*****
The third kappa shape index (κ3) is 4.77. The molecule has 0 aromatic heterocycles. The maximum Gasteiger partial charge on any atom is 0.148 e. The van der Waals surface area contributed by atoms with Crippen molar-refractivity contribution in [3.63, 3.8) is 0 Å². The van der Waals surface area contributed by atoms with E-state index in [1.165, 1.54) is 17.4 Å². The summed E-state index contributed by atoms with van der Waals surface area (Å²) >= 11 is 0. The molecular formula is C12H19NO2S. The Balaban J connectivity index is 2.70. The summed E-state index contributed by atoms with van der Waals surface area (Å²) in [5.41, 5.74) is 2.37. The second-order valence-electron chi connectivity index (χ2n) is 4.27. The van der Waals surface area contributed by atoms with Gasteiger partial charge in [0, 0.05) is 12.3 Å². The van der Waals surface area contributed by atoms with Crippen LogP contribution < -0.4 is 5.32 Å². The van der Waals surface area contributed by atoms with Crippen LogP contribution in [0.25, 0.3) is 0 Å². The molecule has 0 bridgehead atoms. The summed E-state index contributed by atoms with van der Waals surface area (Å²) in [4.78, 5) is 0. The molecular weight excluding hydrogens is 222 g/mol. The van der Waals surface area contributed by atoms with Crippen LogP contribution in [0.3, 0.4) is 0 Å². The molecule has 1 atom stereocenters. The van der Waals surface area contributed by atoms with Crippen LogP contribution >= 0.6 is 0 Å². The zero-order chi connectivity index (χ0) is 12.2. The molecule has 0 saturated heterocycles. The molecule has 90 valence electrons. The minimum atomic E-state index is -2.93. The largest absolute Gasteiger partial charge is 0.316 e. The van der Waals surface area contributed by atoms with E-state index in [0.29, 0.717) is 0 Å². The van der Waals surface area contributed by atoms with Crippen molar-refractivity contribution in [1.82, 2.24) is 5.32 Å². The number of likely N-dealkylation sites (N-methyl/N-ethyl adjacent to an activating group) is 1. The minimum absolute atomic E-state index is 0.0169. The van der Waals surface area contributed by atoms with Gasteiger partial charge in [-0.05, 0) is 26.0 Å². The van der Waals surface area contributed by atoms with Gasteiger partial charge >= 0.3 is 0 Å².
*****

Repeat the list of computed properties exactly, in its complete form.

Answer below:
The third kappa shape index (κ3) is 4.77. The molecule has 0 aromatic heterocycles. The maximum Gasteiger partial charge on any atom is 0.148 e. The van der Waals surface area contributed by atoms with Crippen molar-refractivity contribution in [3.63, 3.8) is 0 Å². The van der Waals surface area contributed by atoms with E-state index in [1.165, 1.54) is 17.4 Å². The summed E-state index contributed by atoms with van der Waals surface area (Å²) >= 11 is 0. The molecular formula is C12H19NO2S. The Balaban J connectivity index is 2.70. The summed E-state index contributed by atoms with van der Waals surface area (Å²) in [5.41, 5.74) is 2.37. The second-order valence-electron chi connectivity index (χ2n) is 4.27. The van der Waals surface area contributed by atoms with Gasteiger partial charge in [0, 0.05) is 12.3 Å². The van der Waals surface area contributed by atoms with Crippen LogP contribution < -0.4 is 5.32 Å². The van der Waals surface area contributed by atoms with Crippen LogP contribution in [0.25, 0.3) is 0 Å². The molecule has 0 bridgehead atoms. The summed E-state index contributed by atoms with van der Waals surface area (Å²) in [4.78, 5) is 0. The molecular weight excluding hydrogens is 222 g/mol. The van der Waals surface area contributed by atoms with Crippen LogP contribution in [0.3, 0.4) is 0 Å². The molecule has 1 atom stereocenters. The van der Waals surface area contributed by atoms with Crippen LogP contribution >= 0.6 is 0 Å². The zero-order chi connectivity index (χ0) is 12.2. The molecule has 0 saturated heterocycles. The molecule has 90 valence electrons. The minimum atomic E-state index is -2.93. The largest absolute Gasteiger partial charge is 0.316 e. The van der Waals surface area contributed by atoms with E-state index in [0.29, 0.717) is 0 Å². The van der Waals surface area contributed by atoms with Crippen molar-refractivity contribution in [1.82, 2.24) is 5.32 Å². The number of likely N-dealkylation sites (N-methyl/N-ethyl adjacent to an activating group) is 1. The minimum absolute atomic E-state index is 0.0169. The van der Waals surface area contributed by atoms with Gasteiger partial charge in [-0.05, 0) is 26.0 Å². The van der Waals surface area contributed by atoms with Gasteiger partial charge >= 0.3 is 0 Å².